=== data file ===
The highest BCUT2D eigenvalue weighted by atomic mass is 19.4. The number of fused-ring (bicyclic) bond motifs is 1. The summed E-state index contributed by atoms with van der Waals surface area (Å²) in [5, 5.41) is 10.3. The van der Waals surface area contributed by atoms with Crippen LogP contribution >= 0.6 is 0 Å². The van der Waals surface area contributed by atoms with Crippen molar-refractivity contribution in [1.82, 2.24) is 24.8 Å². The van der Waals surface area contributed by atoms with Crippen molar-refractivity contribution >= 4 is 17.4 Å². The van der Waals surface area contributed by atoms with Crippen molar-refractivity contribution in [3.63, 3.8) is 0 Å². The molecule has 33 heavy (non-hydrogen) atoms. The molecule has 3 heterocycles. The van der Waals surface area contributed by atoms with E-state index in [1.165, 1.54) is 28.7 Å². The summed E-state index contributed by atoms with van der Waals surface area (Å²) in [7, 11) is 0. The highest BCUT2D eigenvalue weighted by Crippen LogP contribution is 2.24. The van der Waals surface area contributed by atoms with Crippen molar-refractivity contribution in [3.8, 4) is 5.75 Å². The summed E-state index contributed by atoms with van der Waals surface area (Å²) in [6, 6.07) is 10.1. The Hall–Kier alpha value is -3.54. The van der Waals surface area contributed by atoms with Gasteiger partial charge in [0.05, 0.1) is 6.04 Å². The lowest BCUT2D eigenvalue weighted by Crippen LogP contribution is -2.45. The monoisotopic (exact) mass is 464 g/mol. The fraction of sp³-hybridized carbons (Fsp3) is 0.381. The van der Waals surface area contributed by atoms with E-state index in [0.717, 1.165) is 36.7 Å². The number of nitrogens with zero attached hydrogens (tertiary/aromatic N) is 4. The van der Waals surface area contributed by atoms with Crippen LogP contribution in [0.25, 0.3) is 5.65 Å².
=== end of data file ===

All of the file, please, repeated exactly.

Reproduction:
The highest BCUT2D eigenvalue weighted by atomic mass is 19.4. The number of fused-ring (bicyclic) bond motifs is 1. The summed E-state index contributed by atoms with van der Waals surface area (Å²) in [5, 5.41) is 10.3. The van der Waals surface area contributed by atoms with Crippen LogP contribution >= 0.6 is 0 Å². The van der Waals surface area contributed by atoms with Crippen molar-refractivity contribution in [1.82, 2.24) is 24.8 Å². The van der Waals surface area contributed by atoms with Crippen molar-refractivity contribution >= 4 is 17.4 Å². The van der Waals surface area contributed by atoms with Crippen molar-refractivity contribution in [3.63, 3.8) is 0 Å². The molecule has 33 heavy (non-hydrogen) atoms. The molecule has 3 heterocycles. The van der Waals surface area contributed by atoms with E-state index in [1.165, 1.54) is 28.7 Å². The summed E-state index contributed by atoms with van der Waals surface area (Å²) in [7, 11) is 0. The highest BCUT2D eigenvalue weighted by Crippen LogP contribution is 2.24. The van der Waals surface area contributed by atoms with Crippen molar-refractivity contribution in [3.8, 4) is 5.75 Å². The summed E-state index contributed by atoms with van der Waals surface area (Å²) in [6, 6.07) is 10.1. The Hall–Kier alpha value is -3.54. The van der Waals surface area contributed by atoms with Gasteiger partial charge in [0.05, 0.1) is 6.04 Å². The lowest BCUT2D eigenvalue weighted by Crippen LogP contribution is -2.45. The monoisotopic (exact) mass is 464 g/mol. The fraction of sp³-hybridized carbons (Fsp3) is 0.381. The van der Waals surface area contributed by atoms with E-state index in [0.717, 1.165) is 36.7 Å². The number of nitrogens with zero attached hydrogens (tertiary/aromatic N) is 4. The van der Waals surface area contributed by atoms with Crippen LogP contribution in [0.25, 0.3) is 5.65 Å².